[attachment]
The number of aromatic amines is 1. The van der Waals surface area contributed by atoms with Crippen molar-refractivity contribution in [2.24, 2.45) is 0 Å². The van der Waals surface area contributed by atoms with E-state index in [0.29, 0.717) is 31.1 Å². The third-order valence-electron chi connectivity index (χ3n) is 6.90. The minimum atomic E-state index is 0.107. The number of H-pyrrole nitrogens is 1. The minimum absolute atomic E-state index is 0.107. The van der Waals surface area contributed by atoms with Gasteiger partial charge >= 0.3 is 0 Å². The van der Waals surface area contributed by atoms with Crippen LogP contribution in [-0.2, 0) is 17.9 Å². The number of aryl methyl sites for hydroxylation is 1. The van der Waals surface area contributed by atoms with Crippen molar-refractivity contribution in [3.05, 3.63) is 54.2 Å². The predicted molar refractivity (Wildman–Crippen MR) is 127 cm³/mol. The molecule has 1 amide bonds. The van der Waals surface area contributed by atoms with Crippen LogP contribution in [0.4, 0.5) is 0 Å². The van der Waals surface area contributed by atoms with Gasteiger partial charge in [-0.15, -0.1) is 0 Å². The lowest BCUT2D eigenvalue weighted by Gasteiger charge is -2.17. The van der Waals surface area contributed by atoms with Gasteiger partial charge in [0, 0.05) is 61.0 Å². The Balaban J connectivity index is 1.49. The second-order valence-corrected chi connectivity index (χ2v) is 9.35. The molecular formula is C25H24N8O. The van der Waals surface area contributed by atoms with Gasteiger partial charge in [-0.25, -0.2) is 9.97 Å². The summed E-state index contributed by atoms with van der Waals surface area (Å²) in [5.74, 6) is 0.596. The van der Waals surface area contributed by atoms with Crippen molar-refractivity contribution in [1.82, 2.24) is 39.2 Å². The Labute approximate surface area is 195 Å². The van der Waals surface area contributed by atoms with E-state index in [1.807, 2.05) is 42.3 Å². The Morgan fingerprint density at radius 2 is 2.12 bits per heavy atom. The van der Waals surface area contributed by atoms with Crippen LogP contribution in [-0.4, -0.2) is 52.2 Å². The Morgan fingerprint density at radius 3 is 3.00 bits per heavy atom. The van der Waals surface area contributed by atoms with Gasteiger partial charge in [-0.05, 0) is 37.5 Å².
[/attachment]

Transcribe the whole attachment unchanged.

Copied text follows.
The number of aromatic amines is 1. The van der Waals surface area contributed by atoms with Crippen molar-refractivity contribution in [2.24, 2.45) is 0 Å². The van der Waals surface area contributed by atoms with E-state index in [0.29, 0.717) is 31.1 Å². The third-order valence-electron chi connectivity index (χ3n) is 6.90. The minimum atomic E-state index is 0.107. The number of H-pyrrole nitrogens is 1. The minimum absolute atomic E-state index is 0.107. The van der Waals surface area contributed by atoms with Gasteiger partial charge >= 0.3 is 0 Å². The van der Waals surface area contributed by atoms with Crippen LogP contribution in [-0.2, 0) is 17.9 Å². The number of aryl methyl sites for hydroxylation is 1. The van der Waals surface area contributed by atoms with Crippen molar-refractivity contribution in [3.05, 3.63) is 54.2 Å². The predicted molar refractivity (Wildman–Crippen MR) is 127 cm³/mol. The molecule has 1 amide bonds. The van der Waals surface area contributed by atoms with Crippen LogP contribution in [0.4, 0.5) is 0 Å². The van der Waals surface area contributed by atoms with Gasteiger partial charge in [-0.15, -0.1) is 0 Å². The lowest BCUT2D eigenvalue weighted by Gasteiger charge is -2.17. The van der Waals surface area contributed by atoms with Gasteiger partial charge in [0, 0.05) is 61.0 Å². The Balaban J connectivity index is 1.49. The second-order valence-corrected chi connectivity index (χ2v) is 9.35. The molecular formula is C25H24N8O. The van der Waals surface area contributed by atoms with Gasteiger partial charge in [-0.25, -0.2) is 9.97 Å². The summed E-state index contributed by atoms with van der Waals surface area (Å²) in [5.74, 6) is 0.596. The van der Waals surface area contributed by atoms with Crippen molar-refractivity contribution in [1.82, 2.24) is 39.2 Å². The Labute approximate surface area is 195 Å². The van der Waals surface area contributed by atoms with E-state index in [1.807, 2.05) is 42.3 Å². The Morgan fingerprint density at radius 2 is 2.12 bits per heavy atom. The van der Waals surface area contributed by atoms with Crippen LogP contribution in [-0.4, -0.2) is 52.2 Å². The Morgan fingerprint density at radius 3 is 3.00 bits per heavy atom. The van der Waals surface area contributed by atoms with Gasteiger partial charge in [-0.05, 0) is 37.5 Å².